Thursday, 10 January 2008

Batman really has let himself go

I had some time off, so I decided to shop for some albums; I'm not exactly an advocate of Itunes, so I made a trip HMV instead. I'm overwealmed by the amount of decent albums they had in stock too, with bands like: Halford, Annihilator and Judas Priest I was surprised. Still, I stuck to a few all time favourates and thought I'd give a very informal review of these classics:

Yngwie Malmsteen - Fire & Ice: Poor Yngwie's first and last outing with Elektra records, due to the harsh timing of the Alternative rock take over. What really gets me upset is that over the course of a decade, this is probably some of his best work I've seen since 'Rising Force' and yet it still got overturned because it wasn't commercially viable. The production values are just top notch, and while I still favour Jeff Scott Soto's vintage vocals over Goran Edman- he still performs admirably.

Testament - Practice What You Preach: Talk about bad timing, Testament's best album spawns from the end of an era of Thrash takeover. One of their few albums that actually charted, perhaps a Testament to their underrated stature (Did u see wht I did thar?). 'Sins of Omission' holds up as a personal favourate, the first song Eric Peterson playing shines from Alex Skolnicks while adding adding Chuck Billy's vocals to the mix is a recipie for disastor.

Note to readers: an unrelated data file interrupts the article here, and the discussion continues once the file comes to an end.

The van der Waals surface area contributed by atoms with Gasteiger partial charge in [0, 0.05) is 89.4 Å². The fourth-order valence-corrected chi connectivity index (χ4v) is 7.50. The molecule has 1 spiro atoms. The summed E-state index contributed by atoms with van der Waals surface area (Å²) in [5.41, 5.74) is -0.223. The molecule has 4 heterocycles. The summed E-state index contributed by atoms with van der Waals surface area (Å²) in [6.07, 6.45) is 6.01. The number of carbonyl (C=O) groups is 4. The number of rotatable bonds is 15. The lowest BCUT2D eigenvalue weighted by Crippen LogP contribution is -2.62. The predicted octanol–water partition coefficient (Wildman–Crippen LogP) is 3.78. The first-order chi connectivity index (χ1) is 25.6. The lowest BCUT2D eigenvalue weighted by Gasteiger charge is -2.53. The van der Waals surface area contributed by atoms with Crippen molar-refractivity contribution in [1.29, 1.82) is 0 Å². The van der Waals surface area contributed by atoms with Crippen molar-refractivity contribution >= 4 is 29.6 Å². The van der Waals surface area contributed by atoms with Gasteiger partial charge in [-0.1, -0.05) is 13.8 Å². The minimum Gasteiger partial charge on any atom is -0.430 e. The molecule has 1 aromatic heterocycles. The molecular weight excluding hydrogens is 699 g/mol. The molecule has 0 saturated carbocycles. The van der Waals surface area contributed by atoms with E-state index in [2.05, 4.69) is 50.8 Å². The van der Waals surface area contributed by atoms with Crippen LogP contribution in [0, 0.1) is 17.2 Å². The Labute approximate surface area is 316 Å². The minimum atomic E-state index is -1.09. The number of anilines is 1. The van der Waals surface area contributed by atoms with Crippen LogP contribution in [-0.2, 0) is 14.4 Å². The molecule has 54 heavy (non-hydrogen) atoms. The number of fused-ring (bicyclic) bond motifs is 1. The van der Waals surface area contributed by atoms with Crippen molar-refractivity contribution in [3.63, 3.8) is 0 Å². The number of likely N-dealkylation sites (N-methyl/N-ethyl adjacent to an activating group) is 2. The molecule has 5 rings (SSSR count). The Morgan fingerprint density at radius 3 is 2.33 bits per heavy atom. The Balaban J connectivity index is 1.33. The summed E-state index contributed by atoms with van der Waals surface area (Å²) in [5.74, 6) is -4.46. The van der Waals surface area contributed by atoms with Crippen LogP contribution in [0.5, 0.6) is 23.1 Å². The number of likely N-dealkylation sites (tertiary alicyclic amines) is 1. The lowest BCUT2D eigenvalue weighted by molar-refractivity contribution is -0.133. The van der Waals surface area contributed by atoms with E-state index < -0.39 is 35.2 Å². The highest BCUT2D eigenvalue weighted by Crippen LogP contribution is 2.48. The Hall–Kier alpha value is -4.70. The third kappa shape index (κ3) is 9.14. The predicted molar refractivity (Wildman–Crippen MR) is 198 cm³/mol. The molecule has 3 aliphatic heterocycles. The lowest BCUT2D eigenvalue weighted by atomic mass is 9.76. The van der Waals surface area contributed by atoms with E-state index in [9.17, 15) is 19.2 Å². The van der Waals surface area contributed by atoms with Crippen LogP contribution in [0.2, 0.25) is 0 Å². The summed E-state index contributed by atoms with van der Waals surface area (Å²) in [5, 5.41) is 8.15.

Anthrax - Moshers... 1986-1991: To be honest, I regret buying this complilation album; I was torn between this and among the living. It had Madhouse and Indians, so I felt compelled to really give it a try. I suppose the repore of 'Mosher's was a tribute to Joey Belladonna's time in the band, which gave them such artistic integrity. Shame.

You see, this is why I'm not a journalist.